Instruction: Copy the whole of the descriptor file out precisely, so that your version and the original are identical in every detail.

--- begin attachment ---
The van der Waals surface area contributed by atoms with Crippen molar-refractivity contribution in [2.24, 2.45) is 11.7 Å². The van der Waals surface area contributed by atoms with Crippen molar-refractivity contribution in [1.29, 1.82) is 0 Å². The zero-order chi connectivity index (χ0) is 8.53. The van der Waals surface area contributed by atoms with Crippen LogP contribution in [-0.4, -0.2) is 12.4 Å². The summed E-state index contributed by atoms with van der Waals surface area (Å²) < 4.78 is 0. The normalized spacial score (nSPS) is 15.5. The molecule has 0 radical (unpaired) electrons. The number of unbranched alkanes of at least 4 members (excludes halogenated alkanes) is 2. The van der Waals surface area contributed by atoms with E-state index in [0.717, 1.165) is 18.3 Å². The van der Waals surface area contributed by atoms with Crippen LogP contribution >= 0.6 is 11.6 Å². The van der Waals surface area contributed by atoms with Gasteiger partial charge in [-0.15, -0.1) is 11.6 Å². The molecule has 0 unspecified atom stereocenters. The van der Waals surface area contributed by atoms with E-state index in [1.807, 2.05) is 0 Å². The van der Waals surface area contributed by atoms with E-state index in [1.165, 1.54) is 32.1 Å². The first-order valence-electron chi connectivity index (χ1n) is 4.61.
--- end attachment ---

The van der Waals surface area contributed by atoms with Crippen molar-refractivity contribution in [2.24, 2.45) is 11.7 Å². The van der Waals surface area contributed by atoms with Crippen molar-refractivity contribution in [1.29, 1.82) is 0 Å². The zero-order chi connectivity index (χ0) is 8.53. The van der Waals surface area contributed by atoms with Crippen LogP contribution in [-0.4, -0.2) is 12.4 Å². The summed E-state index contributed by atoms with van der Waals surface area (Å²) < 4.78 is 0. The normalized spacial score (nSPS) is 15.5. The molecule has 0 radical (unpaired) electrons. The number of unbranched alkanes of at least 4 members (excludes halogenated alkanes) is 2. The van der Waals surface area contributed by atoms with E-state index in [0.717, 1.165) is 18.3 Å². The van der Waals surface area contributed by atoms with Crippen LogP contribution >= 0.6 is 11.6 Å². The van der Waals surface area contributed by atoms with Gasteiger partial charge in [-0.15, -0.1) is 11.6 Å². The molecule has 0 unspecified atom stereocenters. The van der Waals surface area contributed by atoms with E-state index in [1.807, 2.05) is 0 Å². The van der Waals surface area contributed by atoms with E-state index in [1.165, 1.54) is 32.1 Å². The first-order valence-electron chi connectivity index (χ1n) is 4.61.